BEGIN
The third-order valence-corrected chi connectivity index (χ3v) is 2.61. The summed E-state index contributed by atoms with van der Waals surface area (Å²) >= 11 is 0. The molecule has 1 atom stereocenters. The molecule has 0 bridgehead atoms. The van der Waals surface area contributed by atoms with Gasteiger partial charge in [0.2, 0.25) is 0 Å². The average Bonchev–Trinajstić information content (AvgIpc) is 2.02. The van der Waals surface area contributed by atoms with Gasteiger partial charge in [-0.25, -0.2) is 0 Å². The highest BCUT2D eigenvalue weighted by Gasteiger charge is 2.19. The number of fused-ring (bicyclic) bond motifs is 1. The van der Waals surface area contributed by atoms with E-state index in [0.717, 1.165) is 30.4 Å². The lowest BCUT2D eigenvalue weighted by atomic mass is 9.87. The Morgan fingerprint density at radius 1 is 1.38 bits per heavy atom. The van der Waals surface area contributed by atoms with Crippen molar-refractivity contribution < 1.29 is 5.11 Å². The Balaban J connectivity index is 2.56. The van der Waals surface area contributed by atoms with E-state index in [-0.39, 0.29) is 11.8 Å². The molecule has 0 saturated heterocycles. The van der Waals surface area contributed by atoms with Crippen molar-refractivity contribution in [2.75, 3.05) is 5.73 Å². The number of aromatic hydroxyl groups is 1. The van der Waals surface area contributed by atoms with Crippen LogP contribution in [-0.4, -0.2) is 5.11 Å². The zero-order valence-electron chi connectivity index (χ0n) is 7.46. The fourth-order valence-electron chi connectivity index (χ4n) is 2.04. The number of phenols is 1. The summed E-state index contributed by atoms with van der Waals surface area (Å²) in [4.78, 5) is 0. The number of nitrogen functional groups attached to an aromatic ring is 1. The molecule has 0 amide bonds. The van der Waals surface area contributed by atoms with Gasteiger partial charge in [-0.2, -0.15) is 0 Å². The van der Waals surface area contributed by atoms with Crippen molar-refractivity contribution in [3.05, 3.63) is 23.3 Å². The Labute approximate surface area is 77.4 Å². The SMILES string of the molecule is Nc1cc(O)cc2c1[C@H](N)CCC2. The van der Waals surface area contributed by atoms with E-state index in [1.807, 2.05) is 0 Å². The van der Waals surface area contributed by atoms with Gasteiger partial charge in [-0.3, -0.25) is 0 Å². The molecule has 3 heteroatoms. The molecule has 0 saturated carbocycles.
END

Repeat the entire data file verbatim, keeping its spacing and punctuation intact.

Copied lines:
The third-order valence-corrected chi connectivity index (χ3v) is 2.61. The summed E-state index contributed by atoms with van der Waals surface area (Å²) >= 11 is 0. The molecule has 1 atom stereocenters. The molecule has 0 bridgehead atoms. The van der Waals surface area contributed by atoms with Gasteiger partial charge in [0.2, 0.25) is 0 Å². The average Bonchev–Trinajstić information content (AvgIpc) is 2.02. The van der Waals surface area contributed by atoms with Gasteiger partial charge in [-0.25, -0.2) is 0 Å². The highest BCUT2D eigenvalue weighted by Gasteiger charge is 2.19. The number of fused-ring (bicyclic) bond motifs is 1. The van der Waals surface area contributed by atoms with E-state index in [0.717, 1.165) is 30.4 Å². The lowest BCUT2D eigenvalue weighted by atomic mass is 9.87. The Morgan fingerprint density at radius 1 is 1.38 bits per heavy atom. The van der Waals surface area contributed by atoms with Crippen molar-refractivity contribution < 1.29 is 5.11 Å². The Balaban J connectivity index is 2.56. The van der Waals surface area contributed by atoms with E-state index in [-0.39, 0.29) is 11.8 Å². The molecule has 0 saturated heterocycles. The van der Waals surface area contributed by atoms with Crippen molar-refractivity contribution in [2.75, 3.05) is 5.73 Å². The number of aromatic hydroxyl groups is 1. The van der Waals surface area contributed by atoms with Crippen LogP contribution in [-0.4, -0.2) is 5.11 Å². The zero-order valence-electron chi connectivity index (χ0n) is 7.46. The fourth-order valence-electron chi connectivity index (χ4n) is 2.04. The number of phenols is 1. The summed E-state index contributed by atoms with van der Waals surface area (Å²) in [4.78, 5) is 0. The number of nitrogen functional groups attached to an aromatic ring is 1. The molecule has 0 amide bonds. The van der Waals surface area contributed by atoms with Gasteiger partial charge in [-0.2, -0.15) is 0 Å². The van der Waals surface area contributed by atoms with Crippen molar-refractivity contribution in [3.05, 3.63) is 23.3 Å². The Labute approximate surface area is 77.4 Å². The SMILES string of the molecule is Nc1cc(O)cc2c1[C@H](N)CCC2. The van der Waals surface area contributed by atoms with E-state index in [1.807, 2.05) is 0 Å². The van der Waals surface area contributed by atoms with Gasteiger partial charge in [-0.3, -0.25) is 0 Å². The molecule has 3 heteroatoms. The molecule has 0 saturated carbocycles.